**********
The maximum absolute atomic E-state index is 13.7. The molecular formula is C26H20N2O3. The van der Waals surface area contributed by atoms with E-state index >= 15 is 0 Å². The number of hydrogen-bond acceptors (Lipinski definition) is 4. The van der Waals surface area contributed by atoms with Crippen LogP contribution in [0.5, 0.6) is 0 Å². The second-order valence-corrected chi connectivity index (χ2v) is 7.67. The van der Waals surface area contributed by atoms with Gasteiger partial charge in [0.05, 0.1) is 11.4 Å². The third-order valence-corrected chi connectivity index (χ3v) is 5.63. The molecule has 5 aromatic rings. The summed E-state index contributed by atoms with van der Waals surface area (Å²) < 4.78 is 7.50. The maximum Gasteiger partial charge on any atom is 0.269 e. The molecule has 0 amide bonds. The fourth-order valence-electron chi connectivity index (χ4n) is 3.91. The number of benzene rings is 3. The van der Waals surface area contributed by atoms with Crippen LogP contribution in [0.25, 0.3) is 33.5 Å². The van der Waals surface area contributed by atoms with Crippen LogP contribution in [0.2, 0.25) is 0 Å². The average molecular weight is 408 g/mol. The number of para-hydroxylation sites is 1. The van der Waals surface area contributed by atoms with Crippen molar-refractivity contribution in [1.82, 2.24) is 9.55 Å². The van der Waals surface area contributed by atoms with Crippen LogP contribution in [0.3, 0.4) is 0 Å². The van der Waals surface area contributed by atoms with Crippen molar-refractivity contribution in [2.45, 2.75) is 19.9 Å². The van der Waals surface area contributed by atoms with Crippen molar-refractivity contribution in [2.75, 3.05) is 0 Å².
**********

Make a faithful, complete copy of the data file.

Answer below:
The maximum absolute atomic E-state index is 13.7. The molecular formula is C26H20N2O3. The van der Waals surface area contributed by atoms with E-state index >= 15 is 0 Å². The number of hydrogen-bond acceptors (Lipinski definition) is 4. The van der Waals surface area contributed by atoms with Crippen LogP contribution in [0.5, 0.6) is 0 Å². The second-order valence-corrected chi connectivity index (χ2v) is 7.67. The van der Waals surface area contributed by atoms with Gasteiger partial charge in [0.05, 0.1) is 11.4 Å². The third-order valence-corrected chi connectivity index (χ3v) is 5.63. The molecule has 5 aromatic rings. The summed E-state index contributed by atoms with van der Waals surface area (Å²) < 4.78 is 7.50. The maximum Gasteiger partial charge on any atom is 0.269 e. The molecule has 0 amide bonds. The fourth-order valence-electron chi connectivity index (χ4n) is 3.91. The number of benzene rings is 3. The van der Waals surface area contributed by atoms with Crippen LogP contribution in [0.25, 0.3) is 33.5 Å². The van der Waals surface area contributed by atoms with Crippen LogP contribution in [0.2, 0.25) is 0 Å². The average molecular weight is 408 g/mol. The number of para-hydroxylation sites is 1. The van der Waals surface area contributed by atoms with Crippen molar-refractivity contribution in [1.82, 2.24) is 9.55 Å². The van der Waals surface area contributed by atoms with Crippen LogP contribution in [0.3, 0.4) is 0 Å². The van der Waals surface area contributed by atoms with Crippen molar-refractivity contribution in [2.45, 2.75) is 19.9 Å². The van der Waals surface area contributed by atoms with Crippen molar-refractivity contribution in [2.75, 3.05) is 0 Å².